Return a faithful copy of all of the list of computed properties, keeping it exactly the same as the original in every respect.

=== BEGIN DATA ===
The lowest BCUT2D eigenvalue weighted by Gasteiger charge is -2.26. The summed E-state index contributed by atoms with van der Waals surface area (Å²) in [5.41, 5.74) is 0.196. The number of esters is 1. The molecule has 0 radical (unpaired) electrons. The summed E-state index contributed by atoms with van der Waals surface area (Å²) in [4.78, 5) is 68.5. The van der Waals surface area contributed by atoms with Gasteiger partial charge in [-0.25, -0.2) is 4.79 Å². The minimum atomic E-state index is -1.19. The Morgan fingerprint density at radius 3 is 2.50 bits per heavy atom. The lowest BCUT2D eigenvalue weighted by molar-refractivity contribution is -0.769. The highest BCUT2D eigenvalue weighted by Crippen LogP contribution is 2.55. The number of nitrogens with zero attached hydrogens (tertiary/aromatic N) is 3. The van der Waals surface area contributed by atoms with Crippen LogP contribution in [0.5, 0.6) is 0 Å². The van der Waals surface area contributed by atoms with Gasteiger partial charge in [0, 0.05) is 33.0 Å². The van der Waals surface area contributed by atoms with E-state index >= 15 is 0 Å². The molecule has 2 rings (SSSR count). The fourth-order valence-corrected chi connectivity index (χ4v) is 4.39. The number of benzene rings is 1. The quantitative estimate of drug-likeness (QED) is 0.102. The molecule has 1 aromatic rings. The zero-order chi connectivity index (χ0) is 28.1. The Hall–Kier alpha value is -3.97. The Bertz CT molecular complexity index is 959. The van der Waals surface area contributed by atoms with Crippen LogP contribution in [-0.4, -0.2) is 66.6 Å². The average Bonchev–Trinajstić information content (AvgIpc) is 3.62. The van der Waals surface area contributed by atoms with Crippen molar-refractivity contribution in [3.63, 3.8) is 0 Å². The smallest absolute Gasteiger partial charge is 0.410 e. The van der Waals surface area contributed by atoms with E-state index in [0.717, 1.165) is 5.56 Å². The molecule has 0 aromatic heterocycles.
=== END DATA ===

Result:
The lowest BCUT2D eigenvalue weighted by Gasteiger charge is -2.26. The summed E-state index contributed by atoms with van der Waals surface area (Å²) in [5.41, 5.74) is 0.196. The number of esters is 1. The molecule has 0 radical (unpaired) electrons. The summed E-state index contributed by atoms with van der Waals surface area (Å²) in [4.78, 5) is 68.5. The van der Waals surface area contributed by atoms with Gasteiger partial charge in [-0.25, -0.2) is 4.79 Å². The minimum atomic E-state index is -1.19. The Morgan fingerprint density at radius 3 is 2.50 bits per heavy atom. The lowest BCUT2D eigenvalue weighted by molar-refractivity contribution is -0.769. The highest BCUT2D eigenvalue weighted by Crippen LogP contribution is 2.55. The number of nitrogens with zero attached hydrogens (tertiary/aromatic N) is 3. The van der Waals surface area contributed by atoms with Crippen LogP contribution in [0.5, 0.6) is 0 Å². The van der Waals surface area contributed by atoms with Gasteiger partial charge in [0, 0.05) is 33.0 Å². The van der Waals surface area contributed by atoms with E-state index >= 15 is 0 Å². The molecule has 2 rings (SSSR count). The fourth-order valence-corrected chi connectivity index (χ4v) is 4.39. The number of benzene rings is 1. The quantitative estimate of drug-likeness (QED) is 0.102. The molecule has 1 aromatic rings. The zero-order chi connectivity index (χ0) is 28.1. The Hall–Kier alpha value is -3.97. The Bertz CT molecular complexity index is 959. The van der Waals surface area contributed by atoms with Crippen LogP contribution in [-0.4, -0.2) is 66.6 Å². The average Bonchev–Trinajstić information content (AvgIpc) is 3.62. The van der Waals surface area contributed by atoms with Crippen molar-refractivity contribution in [3.63, 3.8) is 0 Å². The smallest absolute Gasteiger partial charge is 0.410 e. The van der Waals surface area contributed by atoms with E-state index in [0.717, 1.165) is 5.56 Å². The molecule has 0 aromatic heterocycles.